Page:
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Thoughts On The BeCamp UnConference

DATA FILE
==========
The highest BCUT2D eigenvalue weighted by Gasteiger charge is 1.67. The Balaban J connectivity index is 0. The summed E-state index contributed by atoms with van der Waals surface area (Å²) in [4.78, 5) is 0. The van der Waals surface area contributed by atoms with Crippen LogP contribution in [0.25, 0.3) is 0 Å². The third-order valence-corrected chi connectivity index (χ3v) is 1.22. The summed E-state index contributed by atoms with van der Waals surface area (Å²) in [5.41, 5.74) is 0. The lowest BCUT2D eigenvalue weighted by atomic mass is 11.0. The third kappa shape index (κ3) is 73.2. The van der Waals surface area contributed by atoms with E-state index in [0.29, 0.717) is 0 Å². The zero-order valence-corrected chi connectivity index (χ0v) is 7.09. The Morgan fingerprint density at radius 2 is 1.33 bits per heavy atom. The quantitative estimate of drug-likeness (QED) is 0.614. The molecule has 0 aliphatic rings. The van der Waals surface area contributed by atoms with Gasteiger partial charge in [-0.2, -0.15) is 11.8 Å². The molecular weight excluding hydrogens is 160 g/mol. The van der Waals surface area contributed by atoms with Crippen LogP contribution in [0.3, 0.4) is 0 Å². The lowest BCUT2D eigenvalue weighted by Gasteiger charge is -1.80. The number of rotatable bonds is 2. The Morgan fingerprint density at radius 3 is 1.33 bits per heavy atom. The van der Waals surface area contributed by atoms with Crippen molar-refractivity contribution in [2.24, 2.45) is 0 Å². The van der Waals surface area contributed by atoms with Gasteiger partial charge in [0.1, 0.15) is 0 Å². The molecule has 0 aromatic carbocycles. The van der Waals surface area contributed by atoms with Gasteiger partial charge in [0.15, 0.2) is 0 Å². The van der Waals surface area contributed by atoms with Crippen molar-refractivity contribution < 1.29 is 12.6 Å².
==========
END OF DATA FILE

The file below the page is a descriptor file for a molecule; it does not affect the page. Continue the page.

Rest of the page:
If "all the good stuff at a conference happens in the hallway", an self organizing un-conference is way to have nothing but "hallway". I attended such a conference this last weekend, and it was great. BeCamp was Charlottesville's local instance of BarCamp, a self-organizing tech fest. Following geek naming convention, BarCamp is the open version of O'Rielly's Foo Camp, which is invite-only. What was so interesting about the event is that it self-organized: attendees planned it Friday night on-the-fly (missed that part myself, sadly), using a big white-board and full-page post-its to lay out sessions. The schedule continued to evolve on Saturday, as anyone could add or move a session by adjusting that board. Some sessions were led by leaders, others were more discussions; the quality of sessions was quite high. About 50 or 60 really nice smart tech folks attended. Great location (Fry Springs Beach Club) and delicious food and beer. Totally free -- no fees for conference, t-shirt, wifi, beer, or kebabs -- all covered by generous sponsors. So kudos and thanks to all BeCamp sponsors: (We're looking forward to sponsoring the next camp, sometime this fall.) I met a bunch of really nice local tech folks and enjoyed a day of geek talks: scaling Ruby, Firebug, advanced CSS, tools for distributed teams, intro Scrum, and the history and future of the tech community in C'ville. The self-organization really worked and was cool to watch happening. Would this self-organizing meeting format work for other fields, beside technology? Would this work for, say, an online marketing conference? Or would the retailer/vendor divide get in the way of sharing? Not sure, but after thoroughly enjoying my first un-conference, I'm a new fan of the format. I'll suggest self-organizing days to the good folks at search and marketing shows like Shop.org, NEMOA, SES, and IR.
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